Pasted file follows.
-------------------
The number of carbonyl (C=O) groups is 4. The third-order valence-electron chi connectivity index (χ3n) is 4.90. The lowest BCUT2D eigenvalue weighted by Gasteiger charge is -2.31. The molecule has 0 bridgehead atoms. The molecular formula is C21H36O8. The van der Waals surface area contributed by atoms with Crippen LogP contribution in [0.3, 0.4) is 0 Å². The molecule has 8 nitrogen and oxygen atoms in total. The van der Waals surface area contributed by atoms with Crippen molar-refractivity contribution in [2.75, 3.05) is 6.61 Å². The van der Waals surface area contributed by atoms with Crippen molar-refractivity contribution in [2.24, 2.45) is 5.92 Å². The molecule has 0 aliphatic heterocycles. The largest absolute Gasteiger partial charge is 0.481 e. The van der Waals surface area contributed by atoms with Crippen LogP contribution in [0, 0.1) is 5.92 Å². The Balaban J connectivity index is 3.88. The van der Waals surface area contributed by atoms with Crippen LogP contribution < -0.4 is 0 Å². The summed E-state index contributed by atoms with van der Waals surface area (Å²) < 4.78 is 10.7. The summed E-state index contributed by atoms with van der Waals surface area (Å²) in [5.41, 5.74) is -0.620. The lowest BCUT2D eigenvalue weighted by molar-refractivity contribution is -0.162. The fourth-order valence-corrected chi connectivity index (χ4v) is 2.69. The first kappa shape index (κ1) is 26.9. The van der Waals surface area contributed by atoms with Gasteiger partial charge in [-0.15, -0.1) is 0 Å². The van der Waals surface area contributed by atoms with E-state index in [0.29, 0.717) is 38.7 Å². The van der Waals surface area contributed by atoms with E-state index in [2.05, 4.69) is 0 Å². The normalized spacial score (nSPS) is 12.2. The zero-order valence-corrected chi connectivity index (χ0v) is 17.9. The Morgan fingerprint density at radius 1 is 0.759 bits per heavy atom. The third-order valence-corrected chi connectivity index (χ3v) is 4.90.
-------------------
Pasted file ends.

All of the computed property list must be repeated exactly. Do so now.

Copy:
The number of carbonyl (C=O) groups is 4. The third-order valence-electron chi connectivity index (χ3n) is 4.90. The lowest BCUT2D eigenvalue weighted by Gasteiger charge is -2.31. The molecule has 0 bridgehead atoms. The molecular formula is C21H36O8. The van der Waals surface area contributed by atoms with Crippen LogP contribution in [0.3, 0.4) is 0 Å². The molecule has 8 nitrogen and oxygen atoms in total. The van der Waals surface area contributed by atoms with Crippen molar-refractivity contribution in [2.75, 3.05) is 6.61 Å². The van der Waals surface area contributed by atoms with Crippen molar-refractivity contribution in [2.24, 2.45) is 5.92 Å². The molecule has 0 aliphatic heterocycles. The largest absolute Gasteiger partial charge is 0.481 e. The van der Waals surface area contributed by atoms with Crippen LogP contribution in [0, 0.1) is 5.92 Å². The Balaban J connectivity index is 3.88. The van der Waals surface area contributed by atoms with Crippen LogP contribution < -0.4 is 0 Å². The summed E-state index contributed by atoms with van der Waals surface area (Å²) < 4.78 is 10.7. The summed E-state index contributed by atoms with van der Waals surface area (Å²) in [5.41, 5.74) is -0.620. The lowest BCUT2D eigenvalue weighted by molar-refractivity contribution is -0.162. The fourth-order valence-corrected chi connectivity index (χ4v) is 2.69. The first kappa shape index (κ1) is 26.9. The van der Waals surface area contributed by atoms with Gasteiger partial charge in [-0.15, -0.1) is 0 Å². The van der Waals surface area contributed by atoms with E-state index in [0.29, 0.717) is 38.7 Å². The van der Waals surface area contributed by atoms with E-state index in [2.05, 4.69) is 0 Å². The normalized spacial score (nSPS) is 12.2. The zero-order valence-corrected chi connectivity index (χ0v) is 17.9. The Morgan fingerprint density at radius 1 is 0.759 bits per heavy atom. The third-order valence-corrected chi connectivity index (χ3v) is 4.90.